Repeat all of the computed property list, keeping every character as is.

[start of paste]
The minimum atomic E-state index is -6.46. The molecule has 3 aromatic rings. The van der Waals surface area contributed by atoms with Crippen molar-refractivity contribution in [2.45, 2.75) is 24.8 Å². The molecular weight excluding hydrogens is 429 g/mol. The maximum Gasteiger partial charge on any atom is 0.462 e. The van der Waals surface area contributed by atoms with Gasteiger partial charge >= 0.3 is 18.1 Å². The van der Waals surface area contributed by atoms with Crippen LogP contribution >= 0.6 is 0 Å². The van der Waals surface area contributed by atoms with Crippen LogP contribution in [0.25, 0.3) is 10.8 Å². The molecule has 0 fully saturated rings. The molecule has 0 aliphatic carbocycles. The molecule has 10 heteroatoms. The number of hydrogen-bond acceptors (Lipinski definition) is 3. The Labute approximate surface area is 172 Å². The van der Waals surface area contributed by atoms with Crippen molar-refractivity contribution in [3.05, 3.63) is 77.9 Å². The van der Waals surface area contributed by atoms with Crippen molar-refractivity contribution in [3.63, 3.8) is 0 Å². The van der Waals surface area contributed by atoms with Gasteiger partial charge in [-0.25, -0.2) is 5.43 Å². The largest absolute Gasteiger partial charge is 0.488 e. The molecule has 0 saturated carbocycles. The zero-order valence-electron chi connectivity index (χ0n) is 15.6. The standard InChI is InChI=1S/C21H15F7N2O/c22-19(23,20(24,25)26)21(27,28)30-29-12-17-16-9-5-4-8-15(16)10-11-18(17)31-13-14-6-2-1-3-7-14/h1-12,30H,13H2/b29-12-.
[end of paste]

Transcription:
The minimum atomic E-state index is -6.46. The molecule has 3 aromatic rings. The van der Waals surface area contributed by atoms with Crippen molar-refractivity contribution in [2.45, 2.75) is 24.8 Å². The molecular weight excluding hydrogens is 429 g/mol. The maximum Gasteiger partial charge on any atom is 0.462 e. The van der Waals surface area contributed by atoms with Gasteiger partial charge >= 0.3 is 18.1 Å². The van der Waals surface area contributed by atoms with Crippen LogP contribution >= 0.6 is 0 Å². The van der Waals surface area contributed by atoms with Crippen LogP contribution in [0.25, 0.3) is 10.8 Å². The molecule has 0 fully saturated rings. The molecule has 0 aliphatic carbocycles. The molecule has 10 heteroatoms. The number of hydrogen-bond acceptors (Lipinski definition) is 3. The Labute approximate surface area is 172 Å². The van der Waals surface area contributed by atoms with Crippen molar-refractivity contribution in [3.05, 3.63) is 77.9 Å². The van der Waals surface area contributed by atoms with Crippen molar-refractivity contribution in [3.63, 3.8) is 0 Å². The van der Waals surface area contributed by atoms with Gasteiger partial charge in [-0.25, -0.2) is 5.43 Å². The largest absolute Gasteiger partial charge is 0.488 e. The molecule has 0 saturated carbocycles. The zero-order valence-electron chi connectivity index (χ0n) is 15.6. The standard InChI is InChI=1S/C21H15F7N2O/c22-19(23,20(24,25)26)21(27,28)30-29-12-17-16-9-5-4-8-15(16)10-11-18(17)31-13-14-6-2-1-3-7-14/h1-12,30H,13H2/b29-12-.